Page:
Understanding grounds for divorce in South Africa
The conditions that must be met in order for a divorce to be granted in a court of law, referred to as ‘grounds for divorce’, vary from country to country. In South Africa, the law agrees there are grounds for divorce if:
- There is an irreparable breakdown of the marriage
- A state of mental illness or continuous unconsciousness persists in either party (this would make attempts at reconciling impossible)
If either of these conditions are met, a divorce can proceed.
What is considered an ‘irreparable breakdown of marriage’ in South African law?
South Africa’s Divorce Act 70 of 1979 states that courts may accept the following as evidence of breakdown of a marriage:
- Divorce applicants have not lived as husband and wife for at least one full continuous year prior to giving summons for divorce
- The defendant has committed adultery and the plaintiff sees no possibility of reconciling
- The defendant has been prosecuted for criminal activity and is imprisoned
When might grounds for divorce be denied?
Regardless of the above, South African courts can also refuse to accept grounds for divorce and can refuse to issue a divorce order if it the possibility of reconciliation through counselling is deemed possible. If counselling proves unsuccessful, divorce proceedings may resume. This allowance for reconciliation is viewed as a legal postponement rather than a defence against the divorce summons.
Grounds for divorce and mental illness
A decree of divorce may be granted due to either party having mental health issues or being unable to contest the divorce summons due to continuous unconsciousness (such as a state of coma). For a divorce to be granted for either of these reasons, it should be proved beyond reasonable doubt that the defendant:
- Has been admitted to an institution or;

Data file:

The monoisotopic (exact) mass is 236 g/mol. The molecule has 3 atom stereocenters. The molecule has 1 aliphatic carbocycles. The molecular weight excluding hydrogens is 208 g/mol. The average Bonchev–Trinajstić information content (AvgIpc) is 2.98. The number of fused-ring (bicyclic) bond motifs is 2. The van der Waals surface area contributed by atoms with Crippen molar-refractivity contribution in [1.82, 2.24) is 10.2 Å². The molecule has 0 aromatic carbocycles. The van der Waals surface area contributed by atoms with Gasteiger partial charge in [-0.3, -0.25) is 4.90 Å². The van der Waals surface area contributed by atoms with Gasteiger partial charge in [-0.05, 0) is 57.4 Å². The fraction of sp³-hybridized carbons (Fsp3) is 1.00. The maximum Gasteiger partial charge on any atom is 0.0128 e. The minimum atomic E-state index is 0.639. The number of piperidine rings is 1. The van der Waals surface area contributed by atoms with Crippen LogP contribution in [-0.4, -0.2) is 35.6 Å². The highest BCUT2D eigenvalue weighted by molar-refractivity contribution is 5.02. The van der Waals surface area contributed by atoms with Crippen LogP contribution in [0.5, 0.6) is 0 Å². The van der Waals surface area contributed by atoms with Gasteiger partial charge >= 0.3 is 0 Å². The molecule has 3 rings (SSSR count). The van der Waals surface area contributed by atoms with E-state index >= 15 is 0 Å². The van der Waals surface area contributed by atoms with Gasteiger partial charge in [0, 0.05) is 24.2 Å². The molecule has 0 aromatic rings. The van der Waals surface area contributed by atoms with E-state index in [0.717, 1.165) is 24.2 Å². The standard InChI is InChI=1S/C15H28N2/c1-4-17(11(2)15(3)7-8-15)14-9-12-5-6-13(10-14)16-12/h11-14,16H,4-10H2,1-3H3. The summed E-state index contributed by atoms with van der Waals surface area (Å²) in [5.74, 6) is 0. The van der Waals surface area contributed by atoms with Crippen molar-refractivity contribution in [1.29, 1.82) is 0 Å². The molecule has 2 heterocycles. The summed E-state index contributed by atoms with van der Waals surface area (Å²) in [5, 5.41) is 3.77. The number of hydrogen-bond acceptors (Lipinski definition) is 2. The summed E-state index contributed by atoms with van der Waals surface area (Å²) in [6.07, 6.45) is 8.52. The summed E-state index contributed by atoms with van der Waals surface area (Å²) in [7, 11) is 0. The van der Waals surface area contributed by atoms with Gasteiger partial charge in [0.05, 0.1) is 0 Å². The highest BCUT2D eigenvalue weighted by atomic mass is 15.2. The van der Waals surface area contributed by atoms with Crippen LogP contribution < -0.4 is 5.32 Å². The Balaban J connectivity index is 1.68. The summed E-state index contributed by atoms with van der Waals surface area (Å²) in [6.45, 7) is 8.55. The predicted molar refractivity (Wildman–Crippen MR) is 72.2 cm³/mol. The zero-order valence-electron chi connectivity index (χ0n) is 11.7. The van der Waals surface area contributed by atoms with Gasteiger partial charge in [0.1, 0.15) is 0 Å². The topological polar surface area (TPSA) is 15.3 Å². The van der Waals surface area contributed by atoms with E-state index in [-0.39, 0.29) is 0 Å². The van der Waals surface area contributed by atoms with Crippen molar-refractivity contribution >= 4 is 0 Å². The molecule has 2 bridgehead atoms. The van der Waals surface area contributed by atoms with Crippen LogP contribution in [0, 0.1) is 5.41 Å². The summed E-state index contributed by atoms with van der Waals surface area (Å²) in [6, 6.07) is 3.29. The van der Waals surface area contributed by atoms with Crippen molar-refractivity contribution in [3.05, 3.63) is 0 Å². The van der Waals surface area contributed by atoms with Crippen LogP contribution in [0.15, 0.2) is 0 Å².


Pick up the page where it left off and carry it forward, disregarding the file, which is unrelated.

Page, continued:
- Is being held as a state patient, either at an institution or another facility recommended by the Minister of Correctional Services or;
- Is being held as a mentally ill prisoner at a correctional centre.
Grounds for divorce can also be accepted in cases involving mental health where:
- The defendant has not been discharged from a mental health institution or program unconditionally within the last two years
- Two psychiatrists can testify that the defendant is mentally ill with reduced prospects of improvement
Grounds for divorce and continuous unconsciousness
In South Africa, the court might issue a decree of divorce where one party is continuously unconsciousness. For this to happen, it must be shown:
- The defendant has been unconscious for at least 6 months preceding the divorce application
- That there is no reasonable potential that the defendant will regain full consciousness – in this instance, the testimony of two medical professionals (one should be a neurosurgeon or neurologist) is required
Because South Africa has a ‘no-fault’ divorce system, grounds for divorce may be granted even if one party does not desire the divorce. ‘No-fault’ means that wrongdoing on the defendant’s part doesn’t need to be proven in order for the court to proceed.